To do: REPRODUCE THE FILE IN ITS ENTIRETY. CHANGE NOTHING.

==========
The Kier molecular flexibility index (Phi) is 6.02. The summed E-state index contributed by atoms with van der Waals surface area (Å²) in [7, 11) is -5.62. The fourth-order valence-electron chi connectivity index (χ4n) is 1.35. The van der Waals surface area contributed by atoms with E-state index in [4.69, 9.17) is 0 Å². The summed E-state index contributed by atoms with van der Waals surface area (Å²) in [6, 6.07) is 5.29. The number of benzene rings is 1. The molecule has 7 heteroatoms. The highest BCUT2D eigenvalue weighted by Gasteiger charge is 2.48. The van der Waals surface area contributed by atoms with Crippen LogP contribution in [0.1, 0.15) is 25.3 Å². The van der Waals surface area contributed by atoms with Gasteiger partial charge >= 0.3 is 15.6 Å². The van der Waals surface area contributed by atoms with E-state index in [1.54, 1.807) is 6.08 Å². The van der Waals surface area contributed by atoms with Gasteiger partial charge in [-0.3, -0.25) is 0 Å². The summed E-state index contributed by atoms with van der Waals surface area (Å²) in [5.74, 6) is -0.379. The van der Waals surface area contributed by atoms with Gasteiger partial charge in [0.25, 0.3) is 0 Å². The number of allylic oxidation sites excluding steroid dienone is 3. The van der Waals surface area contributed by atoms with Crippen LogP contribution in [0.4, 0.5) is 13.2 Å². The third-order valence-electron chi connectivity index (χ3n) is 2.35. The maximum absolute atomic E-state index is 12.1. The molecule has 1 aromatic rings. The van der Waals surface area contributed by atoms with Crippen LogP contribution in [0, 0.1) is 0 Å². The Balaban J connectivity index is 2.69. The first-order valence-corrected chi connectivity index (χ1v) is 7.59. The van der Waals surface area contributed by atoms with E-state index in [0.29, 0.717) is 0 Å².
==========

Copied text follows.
The Kier molecular flexibility index (Phi) is 6.02. The summed E-state index contributed by atoms with van der Waals surface area (Å²) in [7, 11) is -5.62. The fourth-order valence-electron chi connectivity index (χ4n) is 1.35. The van der Waals surface area contributed by atoms with E-state index in [4.69, 9.17) is 0 Å². The summed E-state index contributed by atoms with van der Waals surface area (Å²) in [6, 6.07) is 5.29. The number of benzene rings is 1. The molecule has 7 heteroatoms. The highest BCUT2D eigenvalue weighted by Gasteiger charge is 2.48. The van der Waals surface area contributed by atoms with Crippen LogP contribution in [0.1, 0.15) is 25.3 Å². The van der Waals surface area contributed by atoms with Gasteiger partial charge >= 0.3 is 15.6 Å². The van der Waals surface area contributed by atoms with E-state index in [1.54, 1.807) is 6.08 Å². The van der Waals surface area contributed by atoms with Gasteiger partial charge in [-0.3, -0.25) is 0 Å². The summed E-state index contributed by atoms with van der Waals surface area (Å²) in [5.74, 6) is -0.379. The van der Waals surface area contributed by atoms with Gasteiger partial charge in [0.25, 0.3) is 0 Å². The number of allylic oxidation sites excluding steroid dienone is 3. The van der Waals surface area contributed by atoms with Crippen LogP contribution in [0.4, 0.5) is 13.2 Å². The third-order valence-electron chi connectivity index (χ3n) is 2.35. The maximum absolute atomic E-state index is 12.1. The molecule has 1 aromatic rings. The van der Waals surface area contributed by atoms with Crippen LogP contribution in [0, 0.1) is 0 Å². The Balaban J connectivity index is 2.69. The first-order valence-corrected chi connectivity index (χ1v) is 7.59. The van der Waals surface area contributed by atoms with E-state index in [0.29, 0.717) is 0 Å².